In A/S Kreditt-Finans v. Cia Venetico De Navegacion, supra, 560 F.Supp. 705, the court held the creditor could not maintain an action to set aside a  conveyance as fraudulent, where the mortgage debt owed to secured lenders exceeded the fair market value of the property and thus the complaining creditor could not have recovered anything on its debt even if the transaction were set aside and the property were sold to enforce the debt.  (Id. at pp. 708, 710, 711-712 & fn. 15 [citing, among others, the California Haskins case, supra, 96 Cal.App.2d 688, 216 P.2d 90.])   In Holthaus v. Parsons (1991) 238 Neb. 223, 469 N.W.2d 536, the court cited the California Haskins case and applied it on facts analogous to the present case.   A creditor sought to set aside the debtor's transfer of his home.   The home was worth $58,000.   It was subject to a $24,000 mortgage and to two prior judgment liens of $10,000 and $47,000.   The court concluded, “it is obvious that appellee was not injured by the conveyance and therefore was not entitled to relief under the Uniform Fraudulent Conveyance Act.” (Id. at p. 538.)

 In the present case, the evidence showed the property was heavily mortgaged.   When it was purchased for $540,000 (or $551,000 if the testimony about a “side” deal with the seller is believed), it was subject to first and second trust deed encumbrances of $510,000.   Then plaintiff's own evidence revealed at least two judgment liens of other creditors, for about $42,000 and $58,000 (total $100,000).   These creditors recorded abstracts of judgment in 1994 and thereby obtained judgment liens on Ata's real property in Los Angeles County. (Code Civ. Proc., §§ 697.310, 697.340.)   In the absence of evidence that plaintiff recorded an abstract of judgment prior to them, they obtained a priority in time.  (Code Civ. Proc., § 697.380, subd. (c).) Plaintiff did not obtain her execution lien until 2000.  (Code Civ. Proc., § 697.710.) Even assuming the allegedly fraudulent conveyance were set aside and the property were hypothetically available to enforce plaintiff's money judgment, it could not be sold without a court order because it is Ata's dwelling, and could not be sold without a minimum bid equal to all encumbrances and senior liens plus the homestead exemption.  (Code Civ. Proc., § 704.800, subd. (a);  Rourke v. Troy (1993) 17 Cal.App.4th 880, 885-886, 21 Cal.Rptr.2d 660.)   Plaintiff produced no evidence that the value of the property could support any net recovery for her in the event the conveyance were set aside.   The trial court was authorized to consider this a failure by plaintiff to prove an essential element of her case (that the allegedly fraudulent conveyance injured her), and therefore was authorized to grant judgment for defendants denying plaintiff's requested relief, pursuant to Code of Civil Procedure section 631.8.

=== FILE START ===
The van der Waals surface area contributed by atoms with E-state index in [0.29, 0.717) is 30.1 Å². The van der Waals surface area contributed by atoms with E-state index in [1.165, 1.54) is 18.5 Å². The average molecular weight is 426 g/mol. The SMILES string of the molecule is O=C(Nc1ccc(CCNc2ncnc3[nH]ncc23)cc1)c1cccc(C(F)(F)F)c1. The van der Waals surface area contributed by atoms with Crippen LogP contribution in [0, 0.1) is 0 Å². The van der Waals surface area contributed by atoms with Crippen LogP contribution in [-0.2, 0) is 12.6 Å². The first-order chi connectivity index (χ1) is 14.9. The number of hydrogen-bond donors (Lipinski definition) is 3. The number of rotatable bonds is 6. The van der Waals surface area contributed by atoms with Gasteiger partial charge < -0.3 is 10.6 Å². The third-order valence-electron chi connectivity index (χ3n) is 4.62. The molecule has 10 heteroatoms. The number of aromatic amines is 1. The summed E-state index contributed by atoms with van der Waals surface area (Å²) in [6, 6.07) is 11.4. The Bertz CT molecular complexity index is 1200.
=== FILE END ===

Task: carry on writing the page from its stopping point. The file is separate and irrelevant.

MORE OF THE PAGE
Plaintiff does not claim on appeal that the evidence showed she was injured financially by the allegedly fraudulent conveyance;  she only contends, erroneously, that she is not required to prove injury. Almost all of plaintiff's brief on appeal attacks a different issue.   She points out that the  trial court's statement of decision, following the sentence describing plaintiff's failure to prove the value of the property, concludes, “Therefore, there was no intent to defraud the plaintiff.”   She contends this conclusion is wrong, because a creditor need not prove actual intent to defraud, but instead may rely on proof that the debtor did not receive reasonably equivalent value for the transfer and the debtor was insolvent.   (Civ.Code, § 3439.05.) We conclude that plaintiff is attacking a straw man.   Even assuming that plaintiff proved the elements of a constructively fraudulent transfer, plaintiff failed to prove she was injured by it.   Therefore the trial court properly granted judgment for defendants, and the court's comments concerning intent are not controlling.  (D'Amico v. Board of Medical Examiners (1974) 11 Cal.3d 1, 18-19, 112 Cal.Rptr. 786, 520 P.2d 10.)

 This conclusion renders moot plaintiff's other contention that the trial court erred in sustaining a demurrer to plaintiff's cause of action for conspiracy, pleaded in conjunction with her cause of action to set aside the transfer as a fraud upon her as a creditor.  “Strictly speaking, ․ there is no separate tort of civil conspiracy, and there is no civil action for conspiracy to commit a recognized tort unless the wrongful act itself is committed and damage results therefrom.”  (5 Witkin, Summary of Cal. Law (9th ed.   1988) Torts, § 44, p. 107, italics omitted, § 45, p. 108.)   Because the trial court correctly granted judgment for defendants on the main cause of action, the conspiracy allegation is moot.


The judgment is affirmed.


1.   Solely to avoid confusion and repetition of last names, we refer to the individual defendants by their first names.

2.   Former Civil Code section 3441 provided, “A creditor can avoid the act or obligation of his debtor for fraud only where the fraud obstructs the enforcement, by legal process, of his right to take the property affected by the transfer or obligation.”  (Deering's Ann. Civ.Code (1931) § 3441, p. 1084.)


We concur:  EPSTEIN, J., and HASTINGS, J.